The Last Of The Millenniums

Just because it always has been, doesn't mean it always will be

Archive for the day “July 4, 2013”

Blog Running – ‘Will Delaying The Employer Mandate Deny Health Coverage To Workers’?


‘So what happens under the Treasury Department rule if the marketplaces have no way to determine whether a worker has been offered qualified coverage’?

‘Would the uninsured worker be able to get subsidized coverage’?

‘It would be cruel to make employees, most of whom work for low wages, wait another year to get health insurance because the administration is giving big employers a break on reporting’?

‘If the administration is going to give employers a break, it should not do so at the expense of millions of uninsured or underinsured workers who have been looking forward to having health insurance available to them on January 1, 2014’.

‘Yesterday, the Treasury issued a notice delaying for one year, until 2015, the requirement that employers of more than 50 full-time employees (3 percent of all employers) report on whether they offer health coverage to their employees’.

‘The Affordable Care Act requires that these employers pay penalties when they they do not offer qualified coverage or when their workers access coverage through the new health care exchanges’.

‘The Treasury’s notice does not change the legal requirement that employers provide coverage, but it effectively negates enforcement of that requirement’.

‘The notice, full of sympathy for employers (Remember that’s 3% of employers) who have to comply with the reporting requirements, totally ignores the implications for employees’.

‘Under the Affordable Care Act, workers who are offered acceptable coverage at work are not eligible to access health insurance through the new health insurance marketplaces (“exchanges”), which offer income-based subsidies to purchase health coverage’.

‘These workers must purchase the employer coverage or pay a fine’.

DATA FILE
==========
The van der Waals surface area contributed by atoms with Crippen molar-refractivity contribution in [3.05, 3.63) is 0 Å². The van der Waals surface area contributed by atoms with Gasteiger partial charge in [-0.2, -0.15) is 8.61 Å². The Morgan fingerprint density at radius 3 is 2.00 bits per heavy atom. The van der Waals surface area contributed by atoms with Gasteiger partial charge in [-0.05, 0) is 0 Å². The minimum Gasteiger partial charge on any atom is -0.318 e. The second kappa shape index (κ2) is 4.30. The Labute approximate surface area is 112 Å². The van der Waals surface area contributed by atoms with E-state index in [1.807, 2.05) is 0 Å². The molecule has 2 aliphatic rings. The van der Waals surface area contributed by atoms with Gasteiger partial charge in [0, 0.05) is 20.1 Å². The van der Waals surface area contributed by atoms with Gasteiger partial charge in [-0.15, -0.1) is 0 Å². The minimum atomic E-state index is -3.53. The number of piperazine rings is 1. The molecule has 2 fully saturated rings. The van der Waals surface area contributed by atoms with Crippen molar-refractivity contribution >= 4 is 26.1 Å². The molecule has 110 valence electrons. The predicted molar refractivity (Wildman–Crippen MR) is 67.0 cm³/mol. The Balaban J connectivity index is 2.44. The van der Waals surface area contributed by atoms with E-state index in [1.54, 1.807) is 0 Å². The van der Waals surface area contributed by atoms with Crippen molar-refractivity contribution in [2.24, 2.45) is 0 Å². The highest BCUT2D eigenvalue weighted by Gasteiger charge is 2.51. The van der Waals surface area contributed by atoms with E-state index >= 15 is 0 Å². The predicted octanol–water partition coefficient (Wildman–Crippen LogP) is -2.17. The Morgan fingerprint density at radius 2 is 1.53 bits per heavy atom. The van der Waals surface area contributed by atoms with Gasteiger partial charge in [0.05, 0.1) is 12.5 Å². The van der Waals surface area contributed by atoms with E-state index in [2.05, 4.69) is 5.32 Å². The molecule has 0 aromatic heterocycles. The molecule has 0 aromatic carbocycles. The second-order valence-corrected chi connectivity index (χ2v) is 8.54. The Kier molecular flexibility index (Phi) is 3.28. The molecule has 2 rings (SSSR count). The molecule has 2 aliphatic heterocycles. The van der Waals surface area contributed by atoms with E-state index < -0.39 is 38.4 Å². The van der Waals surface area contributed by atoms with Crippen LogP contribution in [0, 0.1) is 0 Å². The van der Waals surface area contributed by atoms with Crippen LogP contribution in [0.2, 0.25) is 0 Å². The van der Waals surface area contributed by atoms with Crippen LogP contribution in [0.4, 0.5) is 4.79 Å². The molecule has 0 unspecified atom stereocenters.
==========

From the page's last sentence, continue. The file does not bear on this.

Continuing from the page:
‘The Affordable Care Act’s only requirement for employers of 50 or more full-time workers is that they offer employers high-deductible plans, which require employees to pay a big chunk of their incomes for the coverage’.

‘If employers meet these skimpy provisions, they can avoid paying penalties and their workers are locked into the lousy coverage or required to pay a fine for the privilege of being uninsured’.

‘It is not clear how many employers will take this low-road route, but the history of the big low-wage employers – think Walmart and McDonald’s – is not encouraging’.

‘What matters now is that the White House treat employees with the same level of concern it has shown big business’.

‘To do that, the administration should make it clear that workers who state that they are not offered coverage by their employer, or that the coverage costs more than they can afford or has limited benefits, should be eligible to receive income-based subsidies in the new marketplaces’.

‘Simple justice, and the primary goal of the Affordable Care Act of guaranteeing affordable health coverage to all Americans, requires nothing less’.
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Space….The Final Frontier – ‘Effort To Name Moon Of Pluto ‘Vulcan’ Fails, Captain Kirk Not Pleased’


(CNN) – ‘It wasn’t the best day for Trekkers.
After a successful online campaign that propelled “Vulcan” – the most well-known planet from “Star Trek” – to the top of a poll to name two moons orbiting Pluto, fans found out on Tuesday that the moons would be named “Kerberos” and “Styx” (which placed second and third) instead’.

‘The SETI Institute explained that despite the popularity of “Vulcan” (in large part due to a Twitter campaign by “Trek’s” own William Shatner and endorsed by castmate Leonard Nimoy), the name was not new to the world of astronomy’.

“The (International Astronomical Union) gave serious consideration to this name, which happens to be shared by the Roman god of volcanoes,” SETI stated in a press release’.

“However, because that name has already been used in astronomy, and because the Roman god is not closely associated with Pluto, this proposal was rejected.” (IAU rules state that the moons must be named after characters from the underworld of Greek or Roman mythology.’)

‘The name was given to a hypothetical planet, which was believed to exist near Mercury, but that theory has since been discredited’.

‘Shatner made no bones about his displeasure with the decision on his Twitter feed’.

“I’m sad,” he tweeted. “So they name a moon Kerebus because there’s already a Cerebus asteroid but a mythological planet knocks out Vulcan?”
‘He went on, “Star Trek fans have had it rough. First JJ (Abrams) blows up Vulcan and now SETI finds a loophole to deny it from coming back!”
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One Man’s Trash….. – ‘Ted Nugent thinking about running for president’

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‘Conservative provocateur Ted Nugent is considering a presidential bid, Steve Hendrix reports in a Washington Post Magazine story this week’.

“Things are just so wrong in the country now,” Nugent said. “And I know that my answers would make things wonderful, unless you just refuse to produce, and then I’d recommend that you move to Canada. Or Illinois.”

‘He even has a slogan picked out: “Hi, I’m Ted Nugent. I have nine children from seven women, and I’m running for president.”